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Please use this identifier to cite or link to this item: https://dspace.lboro.ac.uk/2134/16908

Title: Counting better? An examination of the impact of quantitative method teaching on students’ statistical anxiety and confidence to complete statistical tasks.
Authors: Chamberlain, J.M.
Hillier, John K.
Signoretta, Paola
Keywords: Numeracy skills
Quantitative method teaching
Statistics anxiety
Statistical self-efficacy
Issue Date: 2015
Publisher: SAGE Publications © The Author(s)
Citation: CHAMBERLAIN, J.M., HILLIER, J. and SIGNORETTA, P., 2015. Counting better? An examination of the impact of quantitative method teaching on students’ statistical anxiety and confidence to complete statistical tasks. Active Learning in Higher Education, 16 (1), pp. 51-66.
Abstract: This article reports the results of research concerned with students’ statistical anxiety and confidence to both complete and learn to complete statistical tasks. Data were collected at the beginning and end of a quantitative method statistics module. Students recognised the value of numeracy skills but felt they were not necessarily relevant for graduate employability and preferred to study with words rather than numbers. A significant reduction in anxiety and increase in confidence to complete statistical tasks were found. Students seemed to feel more confident about doing and learning less complex procedures. Results reinforce the need to provide students with additional mathematical and statistical support outside of quantitative method courses as well as that numeric learning materials and study tasks need to be embedded across the curriculum within substantive disciplinary modules. The design of numeric study tasks needs to be carefully considered to ease the transition for students from simple to more complex statistical procedures while simultaneously reinforcing the importance of numeracy skills for examining substantive disciplinary topics and promoting graduate employability.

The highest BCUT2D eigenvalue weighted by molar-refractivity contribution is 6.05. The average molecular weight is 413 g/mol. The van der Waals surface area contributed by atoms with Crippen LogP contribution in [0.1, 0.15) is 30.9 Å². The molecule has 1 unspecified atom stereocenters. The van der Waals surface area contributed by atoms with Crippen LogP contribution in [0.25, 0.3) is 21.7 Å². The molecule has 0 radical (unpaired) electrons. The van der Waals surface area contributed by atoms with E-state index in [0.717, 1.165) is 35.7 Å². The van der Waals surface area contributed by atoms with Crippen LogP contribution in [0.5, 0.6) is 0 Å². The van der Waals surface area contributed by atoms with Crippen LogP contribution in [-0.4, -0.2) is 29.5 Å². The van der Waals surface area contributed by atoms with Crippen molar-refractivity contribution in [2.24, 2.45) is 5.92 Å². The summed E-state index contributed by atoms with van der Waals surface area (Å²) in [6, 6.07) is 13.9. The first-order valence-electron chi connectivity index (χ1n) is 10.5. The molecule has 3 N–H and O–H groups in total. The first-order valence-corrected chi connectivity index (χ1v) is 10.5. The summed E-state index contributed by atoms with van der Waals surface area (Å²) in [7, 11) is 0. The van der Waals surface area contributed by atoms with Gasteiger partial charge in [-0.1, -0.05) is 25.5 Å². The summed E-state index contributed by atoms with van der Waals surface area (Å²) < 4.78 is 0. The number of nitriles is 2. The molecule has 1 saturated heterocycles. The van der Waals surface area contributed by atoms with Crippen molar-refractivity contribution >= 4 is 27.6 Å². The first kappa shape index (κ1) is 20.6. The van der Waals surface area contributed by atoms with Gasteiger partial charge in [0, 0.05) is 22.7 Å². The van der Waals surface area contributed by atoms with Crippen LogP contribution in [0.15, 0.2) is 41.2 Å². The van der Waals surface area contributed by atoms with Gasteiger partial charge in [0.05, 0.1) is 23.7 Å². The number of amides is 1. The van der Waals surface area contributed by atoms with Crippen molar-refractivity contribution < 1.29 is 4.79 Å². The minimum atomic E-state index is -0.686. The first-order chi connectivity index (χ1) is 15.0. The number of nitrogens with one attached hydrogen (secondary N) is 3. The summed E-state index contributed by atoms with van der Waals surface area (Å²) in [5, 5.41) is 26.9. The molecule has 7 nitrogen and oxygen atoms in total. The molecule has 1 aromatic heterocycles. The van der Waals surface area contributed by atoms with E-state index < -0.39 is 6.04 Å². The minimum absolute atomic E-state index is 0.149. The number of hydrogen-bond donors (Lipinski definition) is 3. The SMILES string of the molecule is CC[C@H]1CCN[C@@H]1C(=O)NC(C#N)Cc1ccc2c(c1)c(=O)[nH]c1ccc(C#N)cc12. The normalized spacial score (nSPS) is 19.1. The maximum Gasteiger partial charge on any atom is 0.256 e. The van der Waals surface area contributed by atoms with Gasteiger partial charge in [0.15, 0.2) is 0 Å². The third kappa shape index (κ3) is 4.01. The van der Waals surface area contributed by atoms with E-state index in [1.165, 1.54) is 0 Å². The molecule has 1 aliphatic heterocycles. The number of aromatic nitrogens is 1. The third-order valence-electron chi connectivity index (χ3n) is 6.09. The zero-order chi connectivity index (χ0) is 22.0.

Description: This article was published in the journal, Active Learning in Higher Education [SAGE Publications © The Author(s)] and the definitive version is available at: http://dx.doi.org/10.1177/1469787414558983
Sponsor: Project activity was in part funded by an ESRC grant to examine the impact (if any) of QM teaching on UG social science students (ES/J011452/1).
Version: Accepted for publication
DOI: 10.1177/1469787414558983
URI: https://dspace.lboro.ac.uk/2134/16908
Publisher Link: http://dx.doi.org/10.1177/1469787414558983
ISSN: 1741-2625
Appears in Collections:Published Articles (Social Sciences)

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